It now appears almost certain that Google and the Chinese government will not reach an accord over Internet censorship policies and that Google will begin pulling out of the country in the near future.
Among the increasing number of signs pointing in that direction are warnings the Chinese government gave to Google’s Web partners that they must comply with Chinese law, even if Google does not, according to The New York Times.
Google’s CEO Eric Schmidt recently said that “something will happen soon” to resolve the standoff — and the shape of that resolution is now becoming clear. The company reportedly has drawn up detailed plans to shut down its search engine operations there, according to a news report in the Financial Times. Google is “99.99 percent” sure its search operations will be leaving China, a person familiar with the plans told the paper.
Senior Google executives are “adamant” about the company’s recently declared stance on China’s censorship policies, according to the FT source. As the same time, the company does not want to transfer its business interests to a local player as some foreign Internet-based companies have done.
Google’s China-based employees, meanwhile, are sending out resumes looking for new jobs, according to Marketplace’s Shanghai bureau chief Scott Tong.
Then there is Emporioasia Leo Burnett. The Shanghai-based company has gone on the record advising advertisers they should migrate to Baidu and other rivals. The company is not claiming it has an inside track on the negotiations; rather, it is just reading the writing on the wall, according to news reports.
China has taken a firm stance, it said. So has Google.
A Tense 60 Days
China is notorious for the iron-fisted control it exerts over the Internet, which Western companies operating there have learned to accept as the price of admission. Google startled the world in January when it abruptly announced it was no longer willing to accept China’s censorship requirements. The two have been negotiating to overcome the impasse, but with both Google and the Chinese government entrenched in their opposing positions, a successful resolution has seemed like a long shot from the start.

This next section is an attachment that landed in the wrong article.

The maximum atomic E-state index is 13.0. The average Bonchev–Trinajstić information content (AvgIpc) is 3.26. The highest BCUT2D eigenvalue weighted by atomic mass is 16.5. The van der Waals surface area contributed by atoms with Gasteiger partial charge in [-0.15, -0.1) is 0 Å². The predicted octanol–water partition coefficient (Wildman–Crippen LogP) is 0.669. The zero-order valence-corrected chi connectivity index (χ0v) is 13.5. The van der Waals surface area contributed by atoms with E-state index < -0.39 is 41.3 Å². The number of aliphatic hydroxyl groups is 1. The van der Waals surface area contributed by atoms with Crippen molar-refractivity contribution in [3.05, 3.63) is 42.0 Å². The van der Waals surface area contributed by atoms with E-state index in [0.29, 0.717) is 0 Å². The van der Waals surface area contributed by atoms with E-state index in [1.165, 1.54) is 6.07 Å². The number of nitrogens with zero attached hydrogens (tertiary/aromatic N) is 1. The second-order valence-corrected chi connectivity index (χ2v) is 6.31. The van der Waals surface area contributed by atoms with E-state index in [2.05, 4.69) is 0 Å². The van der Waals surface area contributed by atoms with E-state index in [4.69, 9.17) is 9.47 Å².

Now the end game seems to be unfolding as expected — with Google pulling the plug on its search engine operations.
“There is no other way for this to be resolved — unless Google wants to hand over the search business to a local firm,” Usha Haley, coauthor of The Chinese Tao of Business, told the E-Commerce Times.
The fact that Emporioasia Leo Burnett is advising clients to find alternatives is very telling, she added. “They know the market, and they are making the necessary — and probably accurate — projections for their clients,” noted Haley.
Feint Within a Feint?
It’s possible this is a hardball tactic to try to get something from the Chinese government, Rodney Hiel, principal with Asia Business Consulting, told the E-Commerce Times.
Hard-edged and hard-eyed negotiations are necessary in China, he said — as are strategic retreats. “In my experience, one often has to take one step back to take two steps forward.”
That said, it is more likely Google’s motivations and actions are transparent, and that it means what it has been saying all along, Hiel said, which is not necessarily the smartest course to take in China.
“The whole process of Google suddenly declaring its desire to leave the market has seemed to be short-sighted or knee-jerk,” he suggested, and the long-term ramifications could be severe if Google doesn’t leave in as graceful a manner as possible.
The Chinese government has a long memory — and Google has many opportunities to make money in China outside of search, Hiel pointed out. Its mobile and smartphone business is one obvious direction for the company.
A Separate Internet
If nothing else, this episode illustrate’s China’s willingness to stick by its vision of the Internet — never mind what the rest of the world believes, said Randy Kluver, executive director of the Institute for Pacific Asia at Texas A&M University.
“China really believes it can have a financially viable Internet that doesn’t contain ‘contaminating information’ from the West,” he told the E-Commerce Times.
China hasn’t backed down from this even in a face-off with Google, which is significant, added Kluver. “What China is saying is that the Internet will exist according to the way we see it, and we will only interact with companies that obey Chinese law.”